He has illustrated almost 50 books so far. He uses oil paint and paints large paintings.
He uses color for covers, and black, white and grays for illustrations.
His first job was a graphic designer. He did illustrations at night.
Mr. Helquist conducted a drawing demonstration for second and third graders, and the students drew alongside his work. Fourth graders contributed to ideas for new artwork that he created right in front of the students.
A. Mr. Helquist does background cross hatching,
but gets tired of that so he switched to a pattern of triangles to make it more
Q. What authors do you want to work with?
A. Philip Pullman, the Golden Compass author, or Jon Scieszka, author of The Stinky Cheese Man and many other
Q. What book would you like to illustrate?
Island (his very favorite childhood book).
Q. Who would you like to switch places with?
A. The artist Lisbeth Zwerger.
Q. What are the steps to illustrating a book?
A. He starts
by reading it very closely, looking for information about the characters and
Q. Do any characters look like real people?
A. Mostly himself. His wife looks like a character on the Chasing Vermeer cover, but he didn’t
plan it that way.
Q. Do you ask the author for ideas first?
A. Not usually. Usually he works with the editor
of the book.
Q. Have you written any nonfiction?
A. Not yet, but one book is coming. It will be
on tennis starts Chris Evert and Martina Navratilova.
Q. What’s your daily life as an artist like?
A. He starts his day in an art studio, painting. He paints till lunch. Then he does bookkeeping for business and makes business phone calls. There is a lot of work to do that’s not about the art.
Aladdin Jr. Production Is a Smash!
The Anderson School Theatre, under the direction of Sarah Prusasky and Brian Shaheen, presented its second annual musical on March 14 and 15: Aladdin Jr. Students in fifth through eighth grades sang, danced, and made Agrabah come alive. See the photo collage below (click on each photo to enlarge):
The New York Daily News covered the show: Anderson School gives 'Aladdin' carpet a ride- NY Daily News
View the virtual Playbill here.
Congratulations to Anderson Chess Dragons!
On Sunday, January 12th, the Anderson Chess Dragons competed in the 48th Annual Greater New York Scholastic Chess Championships (the "City Championships".) Over 1,000 students competed across various sections. Twenty-nine students represented Anderson, Kindergarteners to 8th graders, with experience levels ranging from first time tournament players to others who had played in over 50 tournaments. Our Chess Dragons did an outstanding job and came away with many team and individual trophies:
Elementary Junior Varsity: 2nd Place
Elementary Varsity: 6th Place
K-1 Primary: 6th Place
Christopher W. Elementary Junior-Varsity- Champion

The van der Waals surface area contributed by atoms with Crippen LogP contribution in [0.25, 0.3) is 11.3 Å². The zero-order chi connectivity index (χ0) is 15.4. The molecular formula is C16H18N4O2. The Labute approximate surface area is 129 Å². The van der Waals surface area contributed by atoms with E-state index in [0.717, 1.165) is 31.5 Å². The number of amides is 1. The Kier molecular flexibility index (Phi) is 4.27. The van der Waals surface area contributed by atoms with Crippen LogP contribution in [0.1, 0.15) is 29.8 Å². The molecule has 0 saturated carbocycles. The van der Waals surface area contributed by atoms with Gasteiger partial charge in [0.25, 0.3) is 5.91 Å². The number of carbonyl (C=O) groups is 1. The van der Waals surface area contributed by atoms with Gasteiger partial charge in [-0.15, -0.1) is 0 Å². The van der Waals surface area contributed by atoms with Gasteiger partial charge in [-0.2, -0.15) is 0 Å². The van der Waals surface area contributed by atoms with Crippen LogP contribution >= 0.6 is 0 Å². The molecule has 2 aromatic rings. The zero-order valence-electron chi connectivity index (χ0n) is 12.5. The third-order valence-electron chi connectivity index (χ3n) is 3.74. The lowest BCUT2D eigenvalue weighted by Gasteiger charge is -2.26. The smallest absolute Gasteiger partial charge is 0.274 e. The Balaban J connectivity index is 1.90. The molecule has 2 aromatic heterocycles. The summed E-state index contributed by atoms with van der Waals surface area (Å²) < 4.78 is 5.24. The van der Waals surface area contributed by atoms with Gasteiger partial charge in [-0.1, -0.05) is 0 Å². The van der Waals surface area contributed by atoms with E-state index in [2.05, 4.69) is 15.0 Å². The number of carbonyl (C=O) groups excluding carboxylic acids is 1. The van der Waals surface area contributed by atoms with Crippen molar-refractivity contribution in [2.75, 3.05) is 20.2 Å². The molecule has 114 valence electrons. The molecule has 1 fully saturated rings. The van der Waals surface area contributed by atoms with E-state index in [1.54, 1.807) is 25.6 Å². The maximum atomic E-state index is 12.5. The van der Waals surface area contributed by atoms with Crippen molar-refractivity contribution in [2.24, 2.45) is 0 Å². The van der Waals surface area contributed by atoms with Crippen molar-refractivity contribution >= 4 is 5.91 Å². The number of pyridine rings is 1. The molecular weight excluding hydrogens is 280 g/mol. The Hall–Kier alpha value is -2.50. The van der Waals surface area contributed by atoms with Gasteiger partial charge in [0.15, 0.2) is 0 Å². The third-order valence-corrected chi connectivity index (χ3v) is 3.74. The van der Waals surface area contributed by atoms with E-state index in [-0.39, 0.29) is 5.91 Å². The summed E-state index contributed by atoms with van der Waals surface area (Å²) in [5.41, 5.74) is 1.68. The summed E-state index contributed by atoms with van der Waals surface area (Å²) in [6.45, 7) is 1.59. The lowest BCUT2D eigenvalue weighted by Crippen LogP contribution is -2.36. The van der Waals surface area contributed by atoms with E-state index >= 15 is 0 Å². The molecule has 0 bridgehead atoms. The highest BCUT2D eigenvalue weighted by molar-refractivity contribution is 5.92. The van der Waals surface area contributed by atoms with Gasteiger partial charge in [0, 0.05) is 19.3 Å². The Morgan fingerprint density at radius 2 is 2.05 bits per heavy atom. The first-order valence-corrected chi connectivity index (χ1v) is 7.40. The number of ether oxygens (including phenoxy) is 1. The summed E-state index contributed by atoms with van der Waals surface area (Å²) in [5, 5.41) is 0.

Zane G. Primary Novice - Co-Champion
Lucas F.-Y. Primary K-1 - 4th Place
Joey L. Junior High Junior Varsity - 5th Place
Quentin C. Elementary Varsity- 12th Place
Aarav A. Primary K-1 Unrated Players- 3rd Place
Story Pirates Dazzle Anderson Audience!
Anderson Middle Schoolers in the Story Pirates elective run by ELA teacher Amy Zolla (pictured below with costumes) with guidance from Story Pirate professionals performed their first show on December 13th.
The troupe takes story ideas created by our elementary students and turns them into clever, very funny skits. Here are some scenes from today's dress rehearsal and performance. Click on the collage below to enlarge the individual images.
Anderson School Winter Showcase Was a Big Success!
Anderson's Music Department, Sarah Prusasky and Brian Shaheen, led the fifth through eighth grade students as they performed in the chorus, band, and orchestra on December 12th. Fifth graders also displayed their skills on guitar in fifth grade band, and on strings, and the audience was treated to two rock band performances as well. Click on the collage below to enlarge the images.
AMS Pops Orchestra Played at Sony Atrium!
Sarah Prusasky and Brian Shaheen took the AMS Pops Orchestra to the Sony Plaza Atrium in Midtown on December fifth. The students played for workers, tourists and passersby in the huge glass-enclosed space.
O'Shea Campus Hosts First Annual School Bus Driver Appreciation Breakfast!
The Anderson School and P.S. 452 welcomed our schools' bus drivers to a special breakfast on December sixth, where we showed our appreciation for their hard work and dedication. Students created cards thanking their drivers for their service, and these were presented to the drivers at the breakfast. Thank you to Anderson Community Coordinator Donna Smiley and P.S.452 Parent Coordinator Sharon Lustig for organizing the event!